Wasting Time

I am not sure it’s possible to waste time. It is possible to spend time, and waste is always a judgement relative to some standard or expectation of what we should be doing with our time.

We can use time to do things that we judge as having maximum or high value. When we are really up against a deadline and there is more to do than we think can be done in the time allotted, we can even somehow create time.

Yet, there are many times when I just don’t feel like doing whatever it is I think I should do. Sometimes, I say I don’t have the ‘energy’ to do my chores or to work on a particular project. There have been many times when I have said I am committed to do something and then I toss away any intention of keeping the commitment at the slightest distraction. Whatever I am saying about why I’m not doing something, it’s an excuse, an annoying gremlin within me that operates when there is something that I think I “should do” or some new activity that I know I would like doing if I tried it. As I’ve grown older, I can begin to see that, almost always, behind my actions (or, more accurately, lack of action) is a conversation:

“It doesn’t really matter that much whether I do it or not right now—it doesn’t make any difference—I can always do it another time.”

The fact is I am always either:

  • Making choices (in which case it doesn’t matter much what I am feeling) OR
  • Thinking about what distractions come my way OR
  • ‘Something’ is making the choice for me.

My procrastination and the never-ending voice inside my head is always a product of something ‘not me’—something using me for its purpose and generally setting me up for a bout of guilt or self-invalidation, something that delights in piling on more evidence that I can’t do what I think I should do (or worse—I can’t be the way I want to be given the way I am). One such bout of guilt (or perhaps perfectionism) prompted me to begin to write down these thoughts on procrastination and the genesis of ‘wasted time’. We think we’re not good enough or what we’re producing isn’t good enough. Either way, it’s all part of our judgmental mechanism. This ‘mechanism’, my ‘ego’, controls me—even when I am aware of being controlled.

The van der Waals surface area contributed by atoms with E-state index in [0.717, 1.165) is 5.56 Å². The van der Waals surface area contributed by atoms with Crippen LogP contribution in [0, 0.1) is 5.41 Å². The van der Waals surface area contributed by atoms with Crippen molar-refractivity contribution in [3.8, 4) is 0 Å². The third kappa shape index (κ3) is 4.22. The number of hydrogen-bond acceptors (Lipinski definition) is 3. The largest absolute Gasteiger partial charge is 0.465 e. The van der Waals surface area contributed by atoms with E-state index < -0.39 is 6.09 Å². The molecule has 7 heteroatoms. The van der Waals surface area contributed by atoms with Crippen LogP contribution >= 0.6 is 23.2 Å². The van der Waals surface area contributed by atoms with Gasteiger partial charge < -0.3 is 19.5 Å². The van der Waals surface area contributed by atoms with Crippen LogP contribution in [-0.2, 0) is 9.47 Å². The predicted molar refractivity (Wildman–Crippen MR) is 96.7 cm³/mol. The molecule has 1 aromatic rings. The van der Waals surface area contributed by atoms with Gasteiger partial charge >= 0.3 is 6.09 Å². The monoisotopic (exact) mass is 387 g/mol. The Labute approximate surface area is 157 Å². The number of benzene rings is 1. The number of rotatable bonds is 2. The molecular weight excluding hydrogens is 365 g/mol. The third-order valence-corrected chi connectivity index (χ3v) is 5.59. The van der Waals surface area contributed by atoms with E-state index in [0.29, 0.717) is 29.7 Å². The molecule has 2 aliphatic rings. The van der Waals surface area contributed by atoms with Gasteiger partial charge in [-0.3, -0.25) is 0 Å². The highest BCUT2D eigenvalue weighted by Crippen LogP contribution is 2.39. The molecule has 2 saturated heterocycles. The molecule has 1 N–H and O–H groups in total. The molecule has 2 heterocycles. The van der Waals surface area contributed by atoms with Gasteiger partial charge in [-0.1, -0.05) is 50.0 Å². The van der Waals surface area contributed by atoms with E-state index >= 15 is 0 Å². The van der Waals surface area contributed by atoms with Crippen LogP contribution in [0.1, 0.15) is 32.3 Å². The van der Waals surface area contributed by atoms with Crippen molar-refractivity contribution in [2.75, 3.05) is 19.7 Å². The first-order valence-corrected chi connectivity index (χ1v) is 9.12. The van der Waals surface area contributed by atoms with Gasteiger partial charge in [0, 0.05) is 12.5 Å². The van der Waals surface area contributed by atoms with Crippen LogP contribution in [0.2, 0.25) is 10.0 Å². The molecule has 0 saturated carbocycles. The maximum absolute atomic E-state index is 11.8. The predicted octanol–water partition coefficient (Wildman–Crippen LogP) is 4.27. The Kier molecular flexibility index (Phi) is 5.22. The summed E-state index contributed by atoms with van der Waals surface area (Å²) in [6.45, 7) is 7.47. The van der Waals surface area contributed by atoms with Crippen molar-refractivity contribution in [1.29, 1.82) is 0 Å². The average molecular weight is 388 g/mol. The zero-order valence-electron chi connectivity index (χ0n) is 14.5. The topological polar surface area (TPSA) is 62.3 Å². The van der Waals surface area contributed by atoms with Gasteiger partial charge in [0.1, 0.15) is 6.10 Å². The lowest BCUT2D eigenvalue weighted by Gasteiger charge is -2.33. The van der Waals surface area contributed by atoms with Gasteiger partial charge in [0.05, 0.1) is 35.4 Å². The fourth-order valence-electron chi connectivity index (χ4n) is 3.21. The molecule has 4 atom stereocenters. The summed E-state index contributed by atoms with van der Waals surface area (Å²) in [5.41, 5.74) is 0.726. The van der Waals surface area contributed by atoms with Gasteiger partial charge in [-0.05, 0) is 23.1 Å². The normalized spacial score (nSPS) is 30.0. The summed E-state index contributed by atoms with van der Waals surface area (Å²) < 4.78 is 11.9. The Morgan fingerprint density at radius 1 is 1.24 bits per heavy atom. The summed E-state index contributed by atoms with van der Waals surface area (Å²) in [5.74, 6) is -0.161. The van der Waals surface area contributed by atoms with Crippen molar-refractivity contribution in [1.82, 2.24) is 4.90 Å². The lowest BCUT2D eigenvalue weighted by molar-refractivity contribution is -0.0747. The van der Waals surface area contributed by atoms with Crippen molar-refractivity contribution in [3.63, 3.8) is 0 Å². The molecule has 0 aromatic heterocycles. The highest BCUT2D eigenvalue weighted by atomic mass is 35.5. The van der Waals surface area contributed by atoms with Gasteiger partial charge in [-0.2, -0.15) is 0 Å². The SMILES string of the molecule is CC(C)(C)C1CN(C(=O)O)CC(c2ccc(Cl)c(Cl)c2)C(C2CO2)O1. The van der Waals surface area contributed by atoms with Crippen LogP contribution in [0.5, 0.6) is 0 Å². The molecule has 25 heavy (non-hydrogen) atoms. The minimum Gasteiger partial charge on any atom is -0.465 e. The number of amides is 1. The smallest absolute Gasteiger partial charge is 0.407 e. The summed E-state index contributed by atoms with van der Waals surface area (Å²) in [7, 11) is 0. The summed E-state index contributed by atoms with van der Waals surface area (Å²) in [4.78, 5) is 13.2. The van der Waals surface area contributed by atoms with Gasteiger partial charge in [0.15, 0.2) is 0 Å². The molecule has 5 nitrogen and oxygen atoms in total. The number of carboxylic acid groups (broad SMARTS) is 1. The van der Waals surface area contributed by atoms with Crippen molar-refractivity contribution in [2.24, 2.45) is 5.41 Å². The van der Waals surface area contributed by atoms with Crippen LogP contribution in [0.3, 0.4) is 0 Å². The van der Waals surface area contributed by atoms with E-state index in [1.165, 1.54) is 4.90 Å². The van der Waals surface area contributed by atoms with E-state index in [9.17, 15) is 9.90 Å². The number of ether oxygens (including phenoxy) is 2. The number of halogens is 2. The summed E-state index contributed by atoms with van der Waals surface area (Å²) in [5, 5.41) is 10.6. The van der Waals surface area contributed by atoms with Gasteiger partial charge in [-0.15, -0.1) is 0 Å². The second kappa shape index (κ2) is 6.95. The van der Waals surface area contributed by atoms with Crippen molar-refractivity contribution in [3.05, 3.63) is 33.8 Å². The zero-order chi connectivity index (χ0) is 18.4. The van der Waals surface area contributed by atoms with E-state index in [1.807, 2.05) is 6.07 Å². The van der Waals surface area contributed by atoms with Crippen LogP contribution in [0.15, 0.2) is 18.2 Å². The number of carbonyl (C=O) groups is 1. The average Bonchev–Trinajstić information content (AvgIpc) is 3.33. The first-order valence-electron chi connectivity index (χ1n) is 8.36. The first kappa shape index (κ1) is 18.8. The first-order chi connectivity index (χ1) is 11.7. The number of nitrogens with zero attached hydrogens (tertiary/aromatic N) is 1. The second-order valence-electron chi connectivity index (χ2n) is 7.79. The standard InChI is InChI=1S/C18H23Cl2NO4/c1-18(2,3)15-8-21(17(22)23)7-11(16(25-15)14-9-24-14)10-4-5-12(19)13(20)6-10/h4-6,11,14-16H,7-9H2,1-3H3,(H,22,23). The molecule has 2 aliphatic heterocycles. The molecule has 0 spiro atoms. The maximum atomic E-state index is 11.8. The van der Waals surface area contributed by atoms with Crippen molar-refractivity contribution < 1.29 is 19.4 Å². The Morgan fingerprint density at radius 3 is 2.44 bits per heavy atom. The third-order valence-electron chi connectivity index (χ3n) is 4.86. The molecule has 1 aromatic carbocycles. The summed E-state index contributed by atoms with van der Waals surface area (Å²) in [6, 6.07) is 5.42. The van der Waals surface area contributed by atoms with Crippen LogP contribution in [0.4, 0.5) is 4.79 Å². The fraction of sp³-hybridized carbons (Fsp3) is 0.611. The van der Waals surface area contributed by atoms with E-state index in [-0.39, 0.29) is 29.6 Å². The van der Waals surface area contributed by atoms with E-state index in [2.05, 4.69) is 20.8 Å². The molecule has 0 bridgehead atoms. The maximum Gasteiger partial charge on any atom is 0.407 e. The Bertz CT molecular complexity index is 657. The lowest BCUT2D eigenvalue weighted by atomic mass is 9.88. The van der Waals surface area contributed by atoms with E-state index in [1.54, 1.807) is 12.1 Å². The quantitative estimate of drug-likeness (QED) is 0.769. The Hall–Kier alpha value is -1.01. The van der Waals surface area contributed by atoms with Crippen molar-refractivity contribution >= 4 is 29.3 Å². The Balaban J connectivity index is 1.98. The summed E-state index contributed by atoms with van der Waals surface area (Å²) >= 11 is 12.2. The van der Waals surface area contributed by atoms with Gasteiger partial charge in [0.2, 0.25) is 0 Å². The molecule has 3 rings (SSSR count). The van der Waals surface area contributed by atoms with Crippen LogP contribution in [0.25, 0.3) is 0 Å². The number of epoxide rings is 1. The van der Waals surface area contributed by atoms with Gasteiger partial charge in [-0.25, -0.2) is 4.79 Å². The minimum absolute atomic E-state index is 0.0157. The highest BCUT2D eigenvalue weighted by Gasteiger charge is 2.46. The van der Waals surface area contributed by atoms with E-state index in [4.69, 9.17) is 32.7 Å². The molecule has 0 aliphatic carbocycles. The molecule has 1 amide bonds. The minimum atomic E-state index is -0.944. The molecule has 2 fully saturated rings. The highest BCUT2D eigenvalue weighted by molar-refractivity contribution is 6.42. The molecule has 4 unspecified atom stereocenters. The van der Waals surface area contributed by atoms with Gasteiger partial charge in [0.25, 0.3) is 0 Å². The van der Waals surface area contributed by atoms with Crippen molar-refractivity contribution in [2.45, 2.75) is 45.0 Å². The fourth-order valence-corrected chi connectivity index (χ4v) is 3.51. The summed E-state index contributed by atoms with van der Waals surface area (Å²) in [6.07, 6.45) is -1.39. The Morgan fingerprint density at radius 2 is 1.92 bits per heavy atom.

My ego works like a machine. It doesn’t know about time. It never gets older. It never sleeps. It equates and compares everything with everything else. It has only one purpose and that is to assure my survival by causing me to keep repeating whatever I have done before that has allowed me to survive this long. The older I get, the more evidence it has for what makes me tick. My ego is what causes the persistence of all the things I say I want to change.

So when I say or feel that I don’t have energy, that I still have time, that it doesn’t matter that I am uncomfortable with something, what is really going on is that my ego is playing the tune I am dancing to. At the end of the day, it all seems to make perfect sense.

Perfect sense, except for a gnawing sense of dissatisfaction, a glimmering of opportunities lost, and a shrinking field of possibilities. I find myself gradually caught in the circumstantial drift, moved along by the inertia of the past. I become resigned to the fact that my life—past, present, and future—is whatever I think it is, which is whatever my ego thinks I am thinking.

In this condition, my life becomes a self-fulfilling prophecy dictated by my ego. I am trapped in the box of my history and my own interpretations. My future can only be an extension of my past. My only hope of escape: to surrender to something outside ‘my self’ that can allow me to again connect with the possibility I am, something that will allow me to distinguish between me and my ego and recover my capacity for choice.

That being said, I choose to commit to living each moment of my life in a state of profound gratitude and acceptance of each second I live. I have concluded that the only time I can waste is the time I spend deliberating about the value of my time and, at the end of the day, even those deliberations are worthwhile.